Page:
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Having The Race Talk With My 4- and 21-Year-Old Sons

All photos provided by author.

All photos provided by author.

Having The Race Talk With My 4- and 21-Year-Old Sons

Words: Meilan Carter-Gilkey

Second-time mom Meilan Carter-Gilkey discusses teaching the difficult lessons of race and prejudice to her sons, showing how little has changed in 17 years.

My 4-year-old Mateo was playing with his Lego police car last week when he asked a question that shocked me. “The police don’t shoot people, right, mommy?”

I was floored. I didn’t know why he would ask this. We don’t allow him to watch violent shows or the news or even let him play with guns. Could he have overheard something? I hesitated. With the wounds of Ferguson still very fresh, I thought of the history of the police shooting our children, our men, and all of our people, but I knew it was too early to teach that lesson. At 4, Mateo is at an age where he latches onto ideas. He would be frightened of the police if I told him the truth, and he would tell his friends at school.

My voice wavered as I said, “No, Honey. The police don’t shoot people.” As the words left my lips I couldn’t help but think about the conversation that I already had 17 years ago with his 21-year-old brother Kamau—one that Mateo and I will eventually need to have.

As a parent, there’s an overwhelming feeling of powerlessness when you know that you cannot protect your child, that there isn’t anything education, money, or geographic diversity can do to remove them from harm’s way. We have moved to a safe suburban neighborhood, but now I worry that our elderly neighbors may call the police on Kamau when he walks home at night with his hoodie on. With every high-profile death of a young black man, we’ve had to remind Kamau of the survival tips that may not really protect him, while trying to reassure him that he is indeed safe. It is a futile mission, as the list of young people murdered continues to grow, but one I can’t give up. The idea of sharing these stories with Mateo is agonizing—he believes in the good of the police and in his total safety. As I did with his brother, his father and I will have to destroy his faith in both.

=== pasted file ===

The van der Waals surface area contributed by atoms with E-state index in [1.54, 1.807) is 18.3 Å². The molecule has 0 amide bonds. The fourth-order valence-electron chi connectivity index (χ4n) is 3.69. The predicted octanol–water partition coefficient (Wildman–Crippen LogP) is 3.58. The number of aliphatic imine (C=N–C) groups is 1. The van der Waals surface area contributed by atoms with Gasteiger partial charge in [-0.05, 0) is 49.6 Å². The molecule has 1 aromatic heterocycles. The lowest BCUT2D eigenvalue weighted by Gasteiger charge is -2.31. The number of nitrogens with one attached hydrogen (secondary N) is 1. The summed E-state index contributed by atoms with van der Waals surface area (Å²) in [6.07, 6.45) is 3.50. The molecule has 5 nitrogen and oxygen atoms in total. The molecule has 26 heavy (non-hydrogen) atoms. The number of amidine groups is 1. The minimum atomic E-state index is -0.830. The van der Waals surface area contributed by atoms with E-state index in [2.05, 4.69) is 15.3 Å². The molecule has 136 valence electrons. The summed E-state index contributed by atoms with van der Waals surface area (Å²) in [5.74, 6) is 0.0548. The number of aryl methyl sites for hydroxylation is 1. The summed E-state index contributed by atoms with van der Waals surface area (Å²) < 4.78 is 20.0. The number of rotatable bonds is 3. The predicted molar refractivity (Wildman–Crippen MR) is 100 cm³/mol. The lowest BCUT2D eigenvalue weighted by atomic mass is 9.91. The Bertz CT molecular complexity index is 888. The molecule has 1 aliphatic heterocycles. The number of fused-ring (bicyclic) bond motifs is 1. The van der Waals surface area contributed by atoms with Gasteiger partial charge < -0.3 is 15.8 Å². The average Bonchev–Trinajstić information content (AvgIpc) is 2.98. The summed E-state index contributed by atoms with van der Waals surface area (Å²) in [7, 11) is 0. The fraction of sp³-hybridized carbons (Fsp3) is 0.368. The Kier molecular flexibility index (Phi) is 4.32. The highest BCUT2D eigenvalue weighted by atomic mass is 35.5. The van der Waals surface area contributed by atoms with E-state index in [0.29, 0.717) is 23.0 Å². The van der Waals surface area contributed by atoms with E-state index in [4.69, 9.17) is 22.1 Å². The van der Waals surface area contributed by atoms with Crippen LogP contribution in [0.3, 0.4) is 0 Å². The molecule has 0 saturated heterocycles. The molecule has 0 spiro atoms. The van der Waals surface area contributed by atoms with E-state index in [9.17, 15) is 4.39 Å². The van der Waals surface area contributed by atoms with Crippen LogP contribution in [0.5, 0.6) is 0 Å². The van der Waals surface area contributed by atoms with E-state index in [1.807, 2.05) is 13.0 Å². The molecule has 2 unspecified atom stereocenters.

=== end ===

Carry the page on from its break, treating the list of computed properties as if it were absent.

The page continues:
When my oldest son was 4 years old we had our first conversations about race. He was in preschool and playing Martin Luther King Jr. in the school’s Black History Month performance. Although we had already discussed some of the history of the civil rights movement, he was finally old enough to understand more about how he was affected by race. Learning about Rosa Parks and the Montgomery Bus Boycott brought a whole new meaning to the word black, but he insisted “We’re not black Mommy, we’re brown.”

We spent a lot of time discussing skin color. “Is she white?” he asked about a light-skinned friend. I tried to explain to him complexion and identity, but then he asked why his white friends weren’t “light skinned.” It was painful when Kamau realized that people were labeled and that those labels meant something. He couldn’t understand why everyone wasn’t treated the same. Mateo has also claimed that “we are not black—we are brown,” and I wonder how different his understanding of race will be compared to his brother’s. In a time when “diversity” is a common word and with a more heightened awareness of race in this country, there are still many difficult lessons to teach.

By the time Kamau was about 8 or 9 years old I explained to him in great detail about the hazards of being a black male around the police. We had recently moved to New York and the horrific shooting death of Amadou Diallo by the police 2 years earlier was still painfully on my mind. I was a single mom and Kamau was starting to walk home the three blocks from school to our apartment in the Park Slope neighborhood of Brooklyn. I knew that my son was no longer of the little boy non-threatening age, so I had to prepare him. "If you ever get stopped by the police, even if you know you didn't do anything wrong, put your hands up,” I told him. My voice shook as I spoke. “Do not fight back or say anything rude. Say ‘Yes, sir’ and ‘No, sir,’ do not make any sudden moves, and most of all, do not run!" I was tingling with frustration and fear, knowing that to the world he was now a black man. I held back the tears as I told him about his uncle being beaten by the police for running for the bus and escaping with a hairline fracture to the skull. There were and still are so many more stories, but I focused on keeping Kamau from having a story of his own.